"We were relieved that night, and the next day I was sent back in charge of our Details Camp for a rest, much to my satisfaction, as I had had a rather strenuous time continuously ever since I joined up. I stayed there about a fortnight and was then sent to a Lewis Gun School at Le Touquet - Near Etaples"
"During the time at I was away we made a further advance and had some scrapping, during which poor Harry [Stuart] Fair was killed. I had a good time at the School, and thinking I had no chance of the job did not work too hard. Judge of my surprise on coming back to find that our Lewis Gun Officer was going to the Training Battallion[sic], and that I was detailed in his place."
"On joining up from the School, I found the Battalion at Bancourt out for a spell-as we thought for a few months. We occupied the mornings at training and most of the afternoons at sports-football, etc; and had Battalion sports for prizes on ANZAC Day"
"Later on we had Brigade sports for running events, etc; and another day for a Horse Show, both very successful."
"However, we were done out of our spell. I had got leave for Amiens, and had got far as Albert. I got to bed in the Officer's Rest Hut, thinking to catch the first train in the morning. An orderly came along with a horse, and woke me up to tell me to report back at once, as we were moving up the line first thing in the morning."
"We were under the impression that we were only going up in Support for a few days, but came in for the hottest 18 days I ever wish to have. I can't say anything much about it just now. However, we are now under canvas near our old friend Le Transloy, and making our second attempt at a spell. If all goes well we are to go back further in a few days. We are having a lazy time at present, organising and refitting, and I personally haven't done anything yet."
"I forgot to mention that one of the rotten things we had last time was 5 hours with our gas respirators on. It wasn't a regular gas cloud attack, but they sent over thousands of gas shells to make it pretty uncomfortable for us, especially as we hadn't had much sleep for some nights and were worn out. However, very little damage was done, as we had taken due precautions."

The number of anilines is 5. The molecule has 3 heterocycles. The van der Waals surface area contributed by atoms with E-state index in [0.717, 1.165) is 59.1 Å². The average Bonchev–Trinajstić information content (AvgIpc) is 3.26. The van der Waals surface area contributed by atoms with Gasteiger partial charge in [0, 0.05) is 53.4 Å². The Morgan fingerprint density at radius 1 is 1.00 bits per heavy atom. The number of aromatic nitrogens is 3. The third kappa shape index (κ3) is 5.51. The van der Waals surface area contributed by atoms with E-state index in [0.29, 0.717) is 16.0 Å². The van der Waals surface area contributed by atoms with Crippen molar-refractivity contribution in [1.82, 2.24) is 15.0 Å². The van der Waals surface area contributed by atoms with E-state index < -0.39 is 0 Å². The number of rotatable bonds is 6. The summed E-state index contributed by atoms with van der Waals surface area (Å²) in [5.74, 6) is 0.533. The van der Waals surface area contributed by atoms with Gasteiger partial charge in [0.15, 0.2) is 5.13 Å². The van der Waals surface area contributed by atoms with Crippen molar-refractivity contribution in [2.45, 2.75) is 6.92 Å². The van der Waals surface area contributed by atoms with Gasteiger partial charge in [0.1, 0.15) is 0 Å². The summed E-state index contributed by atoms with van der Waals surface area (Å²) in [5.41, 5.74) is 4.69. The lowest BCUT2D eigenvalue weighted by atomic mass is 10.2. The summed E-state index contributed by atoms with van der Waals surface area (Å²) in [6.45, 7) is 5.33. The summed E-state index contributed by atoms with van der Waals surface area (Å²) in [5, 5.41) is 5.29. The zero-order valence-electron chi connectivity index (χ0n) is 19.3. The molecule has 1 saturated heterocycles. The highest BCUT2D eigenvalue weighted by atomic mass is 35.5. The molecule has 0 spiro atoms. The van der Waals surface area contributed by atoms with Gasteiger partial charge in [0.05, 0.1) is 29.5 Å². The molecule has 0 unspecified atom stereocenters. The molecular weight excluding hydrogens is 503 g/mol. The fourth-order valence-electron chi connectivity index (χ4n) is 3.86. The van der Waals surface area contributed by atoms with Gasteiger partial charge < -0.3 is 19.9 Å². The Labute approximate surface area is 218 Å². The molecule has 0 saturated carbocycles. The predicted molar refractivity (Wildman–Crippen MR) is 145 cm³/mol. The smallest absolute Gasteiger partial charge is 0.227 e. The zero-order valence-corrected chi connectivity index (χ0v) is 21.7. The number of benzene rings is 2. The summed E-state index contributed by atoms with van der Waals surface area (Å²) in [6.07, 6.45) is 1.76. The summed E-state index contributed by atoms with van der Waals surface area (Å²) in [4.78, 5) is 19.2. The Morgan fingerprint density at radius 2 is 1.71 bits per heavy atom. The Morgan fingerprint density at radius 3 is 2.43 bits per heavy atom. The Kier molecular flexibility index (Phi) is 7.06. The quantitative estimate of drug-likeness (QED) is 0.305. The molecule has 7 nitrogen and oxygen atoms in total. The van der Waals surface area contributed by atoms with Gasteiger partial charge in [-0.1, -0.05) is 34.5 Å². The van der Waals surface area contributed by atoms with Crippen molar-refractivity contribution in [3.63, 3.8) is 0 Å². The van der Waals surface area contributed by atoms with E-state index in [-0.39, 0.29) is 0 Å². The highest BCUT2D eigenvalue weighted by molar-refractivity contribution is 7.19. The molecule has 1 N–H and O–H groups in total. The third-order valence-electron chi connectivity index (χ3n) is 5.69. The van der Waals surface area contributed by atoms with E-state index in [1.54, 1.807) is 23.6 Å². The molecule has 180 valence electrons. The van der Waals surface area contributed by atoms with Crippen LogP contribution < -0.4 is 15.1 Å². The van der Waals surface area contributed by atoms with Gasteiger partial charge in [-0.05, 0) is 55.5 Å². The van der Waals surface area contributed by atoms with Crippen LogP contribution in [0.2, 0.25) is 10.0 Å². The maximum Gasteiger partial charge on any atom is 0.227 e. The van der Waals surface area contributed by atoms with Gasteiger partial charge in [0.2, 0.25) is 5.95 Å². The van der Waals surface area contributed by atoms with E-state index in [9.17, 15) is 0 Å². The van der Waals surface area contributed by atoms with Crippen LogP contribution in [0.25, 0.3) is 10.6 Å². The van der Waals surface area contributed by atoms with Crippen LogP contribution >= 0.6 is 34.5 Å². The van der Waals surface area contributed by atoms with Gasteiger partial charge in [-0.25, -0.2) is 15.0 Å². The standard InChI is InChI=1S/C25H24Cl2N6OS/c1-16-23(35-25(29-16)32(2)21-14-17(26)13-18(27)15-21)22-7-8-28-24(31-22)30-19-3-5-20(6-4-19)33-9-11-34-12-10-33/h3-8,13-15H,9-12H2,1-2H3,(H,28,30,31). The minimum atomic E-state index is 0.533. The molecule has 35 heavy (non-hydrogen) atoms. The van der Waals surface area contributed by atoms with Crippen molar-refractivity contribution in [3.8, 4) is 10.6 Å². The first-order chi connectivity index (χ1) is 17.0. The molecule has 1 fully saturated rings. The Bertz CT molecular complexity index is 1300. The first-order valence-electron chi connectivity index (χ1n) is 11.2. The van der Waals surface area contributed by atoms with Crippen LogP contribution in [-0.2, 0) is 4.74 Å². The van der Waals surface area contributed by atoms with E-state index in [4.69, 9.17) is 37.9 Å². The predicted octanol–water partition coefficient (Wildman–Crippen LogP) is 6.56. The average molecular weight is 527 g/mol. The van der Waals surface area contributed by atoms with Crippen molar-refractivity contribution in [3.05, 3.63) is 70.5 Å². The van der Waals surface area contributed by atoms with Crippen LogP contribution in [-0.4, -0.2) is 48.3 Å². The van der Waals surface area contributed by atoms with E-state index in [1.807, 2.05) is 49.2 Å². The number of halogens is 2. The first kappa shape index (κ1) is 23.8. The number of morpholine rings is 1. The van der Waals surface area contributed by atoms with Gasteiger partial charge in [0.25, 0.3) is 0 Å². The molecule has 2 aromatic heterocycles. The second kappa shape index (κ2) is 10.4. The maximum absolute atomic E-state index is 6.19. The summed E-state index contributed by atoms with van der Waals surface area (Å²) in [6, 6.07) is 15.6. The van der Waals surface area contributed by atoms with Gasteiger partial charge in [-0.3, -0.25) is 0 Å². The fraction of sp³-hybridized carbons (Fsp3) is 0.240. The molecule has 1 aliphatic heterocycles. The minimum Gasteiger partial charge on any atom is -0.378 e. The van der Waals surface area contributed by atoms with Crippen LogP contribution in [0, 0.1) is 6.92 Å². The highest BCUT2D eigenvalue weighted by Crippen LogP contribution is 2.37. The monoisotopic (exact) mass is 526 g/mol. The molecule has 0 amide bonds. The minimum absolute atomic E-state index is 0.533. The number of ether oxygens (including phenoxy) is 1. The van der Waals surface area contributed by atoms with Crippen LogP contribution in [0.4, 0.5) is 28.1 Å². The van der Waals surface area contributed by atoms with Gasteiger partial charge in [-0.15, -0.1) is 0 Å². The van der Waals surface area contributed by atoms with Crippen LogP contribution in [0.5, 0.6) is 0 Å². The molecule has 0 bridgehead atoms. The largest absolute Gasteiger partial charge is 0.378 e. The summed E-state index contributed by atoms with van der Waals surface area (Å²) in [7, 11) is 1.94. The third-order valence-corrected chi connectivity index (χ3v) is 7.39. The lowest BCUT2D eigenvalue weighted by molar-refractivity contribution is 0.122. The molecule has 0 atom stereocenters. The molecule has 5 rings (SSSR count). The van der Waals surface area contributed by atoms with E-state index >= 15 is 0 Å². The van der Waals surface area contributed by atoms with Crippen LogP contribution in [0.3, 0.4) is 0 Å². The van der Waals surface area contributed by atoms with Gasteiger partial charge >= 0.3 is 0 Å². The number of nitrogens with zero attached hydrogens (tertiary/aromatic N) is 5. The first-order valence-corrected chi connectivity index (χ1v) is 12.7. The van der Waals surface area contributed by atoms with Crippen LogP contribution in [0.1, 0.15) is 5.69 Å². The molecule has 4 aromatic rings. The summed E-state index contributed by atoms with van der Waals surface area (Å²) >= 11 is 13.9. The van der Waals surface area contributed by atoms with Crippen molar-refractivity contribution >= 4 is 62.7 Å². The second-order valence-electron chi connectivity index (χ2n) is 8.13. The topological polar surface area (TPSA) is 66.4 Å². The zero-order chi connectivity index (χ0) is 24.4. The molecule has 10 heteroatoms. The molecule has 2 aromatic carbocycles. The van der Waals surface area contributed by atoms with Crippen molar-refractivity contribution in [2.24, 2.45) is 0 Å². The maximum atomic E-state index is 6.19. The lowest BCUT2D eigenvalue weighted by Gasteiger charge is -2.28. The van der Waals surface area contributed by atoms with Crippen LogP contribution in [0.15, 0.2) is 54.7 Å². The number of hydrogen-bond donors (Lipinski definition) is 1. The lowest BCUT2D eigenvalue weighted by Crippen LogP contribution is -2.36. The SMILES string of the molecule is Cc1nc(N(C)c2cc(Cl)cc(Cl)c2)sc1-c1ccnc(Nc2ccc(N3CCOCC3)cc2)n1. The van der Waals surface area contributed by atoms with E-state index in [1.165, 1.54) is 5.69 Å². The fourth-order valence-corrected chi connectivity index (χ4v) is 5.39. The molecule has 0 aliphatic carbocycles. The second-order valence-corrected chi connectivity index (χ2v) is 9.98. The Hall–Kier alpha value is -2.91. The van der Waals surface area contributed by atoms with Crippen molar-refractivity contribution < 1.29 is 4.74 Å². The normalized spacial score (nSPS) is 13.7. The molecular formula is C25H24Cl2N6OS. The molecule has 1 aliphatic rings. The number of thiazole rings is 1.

"The other day, Lieutenant Lang, MC (one of my patrol leaders on March 17th), and myself, went for a walk over the old ground and found it very interesting. The country is looking beautiful now, and it is very strange to go over country you have left barren, desolate and a quagmire of mud, to find grass above our ankles and a profusion of buttercups and other wild flowers. The trees too and hedges are out in beautiful green leaf, and everything behind the line, except for ruined villages, looks too beautiful and pretty for war. How I wish it were over and that we could get back to dear old Australia again."
"We had an open air concert last night, and it was great one on the grass and listen to the performers. It is quite light here till 10pm; and quite warm. Climatic conditions are perfect just now. This afternoon we had boxing contests, which are to be continued tonight."
"I have put in for 7 days leave to Paris. It is impossible to get any English leave for some time, and anyways I would hate to say I'd been in France and hadn't seen Paris"
"I received a letter from George(Brother) today, saying he had joined the 61st Battalion. He hadn't heard from home for some time."

He was with the Battalion until April 2nd when he went to a Lewis Gun School, arriving back at his unit on the 21st. A month and a bit afterwards, he went on leave in Paris on June 5th for five days. He was promoted to Captain on July 3rd.